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Prescription labelling

Prescription labels have little dosing guidance for children with obesity

. The study used search terms related to weight and size to determine the current incorporation of obesity as a covariate in paediatric drug development

Despite the US Congress providing incentives to drug manufacturers to encourage the study of medications in children, few approved drugs include safe dosing information for obese kids, according to researchers from the Children’s National Health System in conjunction with the Food and Drug Administration’s (FDA) Center for Drug Evaluation and Research.

The study surveyed paediatric medical and clinical pharmacology reviews under the FDA Amendments Act of 2007 and the FDA Safety and Innovation Act of 2012. The study used search terms related to weight and size to determine the current incorporation of obesity as a covariate in paediatric drug development.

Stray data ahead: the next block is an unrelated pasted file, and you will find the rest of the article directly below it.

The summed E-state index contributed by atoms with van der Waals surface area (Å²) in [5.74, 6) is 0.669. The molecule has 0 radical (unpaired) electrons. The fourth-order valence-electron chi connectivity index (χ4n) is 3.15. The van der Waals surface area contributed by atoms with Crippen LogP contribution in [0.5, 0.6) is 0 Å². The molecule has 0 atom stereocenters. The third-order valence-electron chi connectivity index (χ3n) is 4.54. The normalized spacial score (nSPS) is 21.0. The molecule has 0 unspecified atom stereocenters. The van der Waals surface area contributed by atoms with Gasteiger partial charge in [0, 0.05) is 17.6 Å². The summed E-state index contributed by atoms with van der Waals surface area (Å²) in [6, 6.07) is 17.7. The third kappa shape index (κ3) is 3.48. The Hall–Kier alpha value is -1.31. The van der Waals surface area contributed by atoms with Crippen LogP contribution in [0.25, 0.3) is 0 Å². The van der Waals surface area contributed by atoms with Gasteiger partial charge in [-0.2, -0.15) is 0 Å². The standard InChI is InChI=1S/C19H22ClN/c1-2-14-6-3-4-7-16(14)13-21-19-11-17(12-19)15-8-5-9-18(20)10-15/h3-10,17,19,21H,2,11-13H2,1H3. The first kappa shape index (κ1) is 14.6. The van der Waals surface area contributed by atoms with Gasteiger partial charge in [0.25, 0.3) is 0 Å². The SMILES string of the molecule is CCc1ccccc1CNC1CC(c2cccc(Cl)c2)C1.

Janelle Vaughns (Credit: Children's National Health System)

The paper, ‘Obesity and Pediatric Drug Development’, published in The Journal of Clinical Pharmacology, noted that of the 89 product labels identified, none provided dosing information related to obesity – and the effect of BMI on drug pharmacokinetics was mentioned in only four labels.

Data from the Centers for Disease Control and Prevention indicate that one in six children and adolescents in the US is obese. Obesity increases the percentage of fat tissue more than it boosts the percentage of lean body mass and enlarges kidney size, factors that impact how the body takes up medicine, where it retains it and how quickly it is excreted.

“We are making progress in expanding the number of medicines with paediatric labelling, but we need to do more concerning providing dosing guidelines for children with obesity,” said Dr Janelle D Vaughns, director of bariatric anaesthesia at Children's National and the lead study author. “Moving forward, regulators, clinicians and the pharmaceutical industry should consider enrolling more obese patients in paediatric clinical trials to facilitate the safe and effective use of the next generation of medicines by obese children and adolescents.”

Study co-authors include Children’s Gastroenterologist Dr Laurie Conklin, and Children’s Division Chief of Clinical Pharmacology Dr Johannes N van den Anker; Dr Ying Long, University of Southern California; Dr Panli Zheng, University of North Carolina at Chapel Hill; Dr Fahim Faruque, University of Maryland; and Drs Dionna Green and Gilbert Burckart, both of the FDA.

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